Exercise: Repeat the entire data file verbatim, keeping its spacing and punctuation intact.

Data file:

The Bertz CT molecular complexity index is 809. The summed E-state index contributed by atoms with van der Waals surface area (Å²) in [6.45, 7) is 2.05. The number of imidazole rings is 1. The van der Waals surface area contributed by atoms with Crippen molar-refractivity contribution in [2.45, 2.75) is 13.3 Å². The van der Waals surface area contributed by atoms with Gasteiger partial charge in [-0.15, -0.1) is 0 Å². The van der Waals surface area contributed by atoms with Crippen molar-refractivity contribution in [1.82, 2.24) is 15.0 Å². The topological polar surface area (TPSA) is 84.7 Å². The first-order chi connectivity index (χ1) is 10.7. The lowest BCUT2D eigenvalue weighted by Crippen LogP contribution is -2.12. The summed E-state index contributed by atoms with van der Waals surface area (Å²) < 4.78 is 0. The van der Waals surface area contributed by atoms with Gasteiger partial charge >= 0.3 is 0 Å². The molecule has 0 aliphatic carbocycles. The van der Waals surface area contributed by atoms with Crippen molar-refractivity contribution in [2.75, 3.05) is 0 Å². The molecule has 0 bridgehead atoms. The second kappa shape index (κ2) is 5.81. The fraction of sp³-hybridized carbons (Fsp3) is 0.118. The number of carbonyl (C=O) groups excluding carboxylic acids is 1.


The Bertz CT molecular complexity index is 809. The summed E-state index contributed by atoms with van der Waals surface area (Å²) in [6.45, 7) is 2.05. The number of imidazole rings is 1. The van der Waals surface area contributed by atoms with Crippen molar-refractivity contribution in [2.45, 2.75) is 13.3 Å². The van der Waals surface area contributed by atoms with Gasteiger partial charge in [-0.15, -0.1) is 0 Å². The van der Waals surface area contributed by atoms with Crippen molar-refractivity contribution in [1.82, 2.24) is 15.0 Å². The topological polar surface area (TPSA) is 84.7 Å². The first-order chi connectivity index (χ1) is 10.7. The lowest BCUT2D eigenvalue weighted by Crippen LogP contribution is -2.12. The summed E-state index contributed by atoms with van der Waals surface area (Å²) < 4.78 is 0. The van der Waals surface area contributed by atoms with Gasteiger partial charge >= 0.3 is 0 Å². The molecule has 0 aliphatic carbocycles. The van der Waals surface area contributed by atoms with Crippen molar-refractivity contribution in [2.75, 3.05) is 0 Å². The molecule has 0 bridgehead atoms. The second kappa shape index (κ2) is 5.81. The fraction of sp³-hybridized carbons (Fsp3) is 0.118. The number of carbonyl (C=O) groups excluding carboxylic acids is 1.